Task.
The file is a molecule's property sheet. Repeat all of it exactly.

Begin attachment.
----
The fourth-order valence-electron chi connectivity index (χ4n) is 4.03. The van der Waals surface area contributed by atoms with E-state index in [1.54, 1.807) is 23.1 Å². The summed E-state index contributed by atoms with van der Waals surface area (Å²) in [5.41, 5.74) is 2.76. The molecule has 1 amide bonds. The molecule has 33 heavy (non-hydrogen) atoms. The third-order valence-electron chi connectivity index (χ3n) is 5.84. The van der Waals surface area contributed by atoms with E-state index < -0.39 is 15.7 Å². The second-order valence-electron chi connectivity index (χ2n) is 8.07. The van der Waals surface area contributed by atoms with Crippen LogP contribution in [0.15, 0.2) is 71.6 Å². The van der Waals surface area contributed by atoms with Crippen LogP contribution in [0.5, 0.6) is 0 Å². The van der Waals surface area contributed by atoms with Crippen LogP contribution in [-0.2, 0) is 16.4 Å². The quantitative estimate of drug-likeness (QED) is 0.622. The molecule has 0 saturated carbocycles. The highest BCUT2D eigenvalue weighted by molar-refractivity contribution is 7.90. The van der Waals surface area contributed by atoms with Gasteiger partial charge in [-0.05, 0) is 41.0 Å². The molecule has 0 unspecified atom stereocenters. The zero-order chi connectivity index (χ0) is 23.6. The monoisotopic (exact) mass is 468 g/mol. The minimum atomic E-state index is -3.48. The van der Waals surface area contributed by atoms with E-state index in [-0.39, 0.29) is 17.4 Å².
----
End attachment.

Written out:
The fourth-order valence-electron chi connectivity index (χ4n) is 4.03. The van der Waals surface area contributed by atoms with E-state index in [1.54, 1.807) is 23.1 Å². The summed E-state index contributed by atoms with van der Waals surface area (Å²) in [5.41, 5.74) is 2.76. The molecule has 1 amide bonds. The molecule has 33 heavy (non-hydrogen) atoms. The third-order valence-electron chi connectivity index (χ3n) is 5.84. The van der Waals surface area contributed by atoms with E-state index < -0.39 is 15.7 Å². The second-order valence-electron chi connectivity index (χ2n) is 8.07. The van der Waals surface area contributed by atoms with Crippen LogP contribution in [0.15, 0.2) is 71.6 Å². The van der Waals surface area contributed by atoms with Crippen LogP contribution in [0.5, 0.6) is 0 Å². The van der Waals surface area contributed by atoms with Crippen LogP contribution in [-0.2, 0) is 16.4 Å². The quantitative estimate of drug-likeness (QED) is 0.622. The molecule has 0 saturated carbocycles. The highest BCUT2D eigenvalue weighted by molar-refractivity contribution is 7.90. The van der Waals surface area contributed by atoms with Gasteiger partial charge in [-0.05, 0) is 41.0 Å². The molecule has 0 unspecified atom stereocenters. The zero-order chi connectivity index (χ0) is 23.6. The monoisotopic (exact) mass is 468 g/mol. The minimum atomic E-state index is -3.48. The van der Waals surface area contributed by atoms with E-state index in [-0.39, 0.29) is 17.4 Å².